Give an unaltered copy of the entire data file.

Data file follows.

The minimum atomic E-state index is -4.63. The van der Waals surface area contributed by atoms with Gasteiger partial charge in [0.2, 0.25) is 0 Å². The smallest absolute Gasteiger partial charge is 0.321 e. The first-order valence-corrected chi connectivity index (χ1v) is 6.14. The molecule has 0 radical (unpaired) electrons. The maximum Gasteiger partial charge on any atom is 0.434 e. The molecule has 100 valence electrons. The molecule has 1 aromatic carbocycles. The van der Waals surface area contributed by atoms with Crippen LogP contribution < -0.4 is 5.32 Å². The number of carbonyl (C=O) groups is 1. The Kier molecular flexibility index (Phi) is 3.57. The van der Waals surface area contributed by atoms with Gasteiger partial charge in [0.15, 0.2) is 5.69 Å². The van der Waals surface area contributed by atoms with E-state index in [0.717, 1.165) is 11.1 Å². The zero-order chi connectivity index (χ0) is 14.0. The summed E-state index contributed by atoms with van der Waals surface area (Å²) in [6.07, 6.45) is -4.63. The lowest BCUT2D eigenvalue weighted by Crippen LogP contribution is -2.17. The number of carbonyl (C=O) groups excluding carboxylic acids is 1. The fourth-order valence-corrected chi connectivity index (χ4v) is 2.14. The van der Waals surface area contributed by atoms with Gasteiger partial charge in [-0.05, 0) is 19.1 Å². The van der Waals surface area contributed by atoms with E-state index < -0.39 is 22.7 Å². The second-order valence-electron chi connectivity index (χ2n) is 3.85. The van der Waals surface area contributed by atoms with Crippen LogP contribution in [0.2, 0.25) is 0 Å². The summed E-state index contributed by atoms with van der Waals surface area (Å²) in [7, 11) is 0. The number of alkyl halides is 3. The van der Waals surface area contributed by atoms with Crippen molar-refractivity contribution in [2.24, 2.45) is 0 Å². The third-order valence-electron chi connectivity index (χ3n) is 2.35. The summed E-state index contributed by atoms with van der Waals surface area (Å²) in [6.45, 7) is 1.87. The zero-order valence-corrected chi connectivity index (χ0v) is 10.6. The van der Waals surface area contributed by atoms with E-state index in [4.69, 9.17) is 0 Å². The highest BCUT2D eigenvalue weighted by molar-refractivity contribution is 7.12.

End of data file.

The minimum atomic E-state index is -4.63. The van der Waals surface area contributed by atoms with Gasteiger partial charge in [0.2, 0.25) is 0 Å². The smallest absolute Gasteiger partial charge is 0.321 e. The first-order valence-corrected chi connectivity index (χ1v) is 6.14. The molecule has 0 radical (unpaired) electrons. The maximum Gasteiger partial charge on any atom is 0.434 e. The molecule has 100 valence electrons. The molecule has 1 aromatic carbocycles. The van der Waals surface area contributed by atoms with Crippen LogP contribution < -0.4 is 5.32 Å². The number of carbonyl (C=O) groups is 1. The Kier molecular flexibility index (Phi) is 3.57. The van der Waals surface area contributed by atoms with Gasteiger partial charge in [0.15, 0.2) is 5.69 Å². The van der Waals surface area contributed by atoms with E-state index in [0.717, 1.165) is 11.1 Å². The zero-order chi connectivity index (χ0) is 14.0. The summed E-state index contributed by atoms with van der Waals surface area (Å²) in [6.07, 6.45) is -4.63. The lowest BCUT2D eigenvalue weighted by Crippen LogP contribution is -2.17. The number of carbonyl (C=O) groups excluding carboxylic acids is 1. The fourth-order valence-corrected chi connectivity index (χ4v) is 2.14. The van der Waals surface area contributed by atoms with Gasteiger partial charge in [-0.05, 0) is 19.1 Å². The van der Waals surface area contributed by atoms with E-state index < -0.39 is 22.7 Å². The second-order valence-electron chi connectivity index (χ2n) is 3.85. The van der Waals surface area contributed by atoms with Crippen LogP contribution in [0.2, 0.25) is 0 Å². The summed E-state index contributed by atoms with van der Waals surface area (Å²) in [7, 11) is 0. The number of alkyl halides is 3. The van der Waals surface area contributed by atoms with Crippen molar-refractivity contribution in [2.24, 2.45) is 0 Å². The third-order valence-electron chi connectivity index (χ3n) is 2.35. The summed E-state index contributed by atoms with van der Waals surface area (Å²) in [6.45, 7) is 1.87. The zero-order valence-corrected chi connectivity index (χ0v) is 10.6. The van der Waals surface area contributed by atoms with E-state index in [4.69, 9.17) is 0 Å². The highest BCUT2D eigenvalue weighted by molar-refractivity contribution is 7.12.